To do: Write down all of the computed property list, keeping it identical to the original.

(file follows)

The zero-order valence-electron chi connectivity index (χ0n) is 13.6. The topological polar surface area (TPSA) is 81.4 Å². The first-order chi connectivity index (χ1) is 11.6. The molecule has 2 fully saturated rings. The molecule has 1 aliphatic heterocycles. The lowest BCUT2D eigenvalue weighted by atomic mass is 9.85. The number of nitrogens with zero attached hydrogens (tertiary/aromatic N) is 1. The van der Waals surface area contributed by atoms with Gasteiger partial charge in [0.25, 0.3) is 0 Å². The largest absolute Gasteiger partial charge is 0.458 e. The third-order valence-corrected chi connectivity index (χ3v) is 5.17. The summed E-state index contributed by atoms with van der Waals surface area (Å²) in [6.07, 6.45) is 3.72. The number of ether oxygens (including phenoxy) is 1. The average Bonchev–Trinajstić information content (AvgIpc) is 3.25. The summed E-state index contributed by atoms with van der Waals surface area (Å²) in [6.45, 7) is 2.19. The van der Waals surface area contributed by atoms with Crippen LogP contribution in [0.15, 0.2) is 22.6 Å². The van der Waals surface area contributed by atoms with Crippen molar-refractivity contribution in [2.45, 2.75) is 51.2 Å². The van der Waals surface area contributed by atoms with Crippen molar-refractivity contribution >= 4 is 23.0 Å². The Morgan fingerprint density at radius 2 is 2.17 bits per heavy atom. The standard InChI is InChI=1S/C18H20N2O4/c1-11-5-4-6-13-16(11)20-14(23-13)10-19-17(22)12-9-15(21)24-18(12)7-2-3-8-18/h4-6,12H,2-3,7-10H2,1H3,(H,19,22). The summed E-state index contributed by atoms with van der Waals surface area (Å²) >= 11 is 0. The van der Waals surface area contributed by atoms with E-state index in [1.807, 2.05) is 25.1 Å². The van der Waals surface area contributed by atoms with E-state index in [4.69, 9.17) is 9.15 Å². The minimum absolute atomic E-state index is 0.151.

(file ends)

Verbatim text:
The zero-order valence-electron chi connectivity index (χ0n) is 13.6. The topological polar surface area (TPSA) is 81.4 Å². The first-order chi connectivity index (χ1) is 11.6. The molecule has 2 fully saturated rings. The molecule has 1 aliphatic heterocycles. The lowest BCUT2D eigenvalue weighted by atomic mass is 9.85. The number of nitrogens with zero attached hydrogens (tertiary/aromatic N) is 1. The van der Waals surface area contributed by atoms with Gasteiger partial charge in [0.25, 0.3) is 0 Å². The largest absolute Gasteiger partial charge is 0.458 e. The third-order valence-corrected chi connectivity index (χ3v) is 5.17. The summed E-state index contributed by atoms with van der Waals surface area (Å²) in [6.07, 6.45) is 3.72. The number of ether oxygens (including phenoxy) is 1. The average Bonchev–Trinajstić information content (AvgIpc) is 3.25. The summed E-state index contributed by atoms with van der Waals surface area (Å²) in [6.45, 7) is 2.19. The van der Waals surface area contributed by atoms with Crippen LogP contribution in [0.15, 0.2) is 22.6 Å². The van der Waals surface area contributed by atoms with Crippen molar-refractivity contribution in [2.45, 2.75) is 51.2 Å². The van der Waals surface area contributed by atoms with Crippen molar-refractivity contribution >= 4 is 23.0 Å². The Morgan fingerprint density at radius 2 is 2.17 bits per heavy atom. The standard InChI is InChI=1S/C18H20N2O4/c1-11-5-4-6-13-16(11)20-14(23-13)10-19-17(22)12-9-15(21)24-18(12)7-2-3-8-18/h4-6,12H,2-3,7-10H2,1H3,(H,19,22). The summed E-state index contributed by atoms with van der Waals surface area (Å²) >= 11 is 0. The van der Waals surface area contributed by atoms with E-state index in [1.807, 2.05) is 25.1 Å². The van der Waals surface area contributed by atoms with E-state index in [4.69, 9.17) is 9.15 Å². The minimum absolute atomic E-state index is 0.151.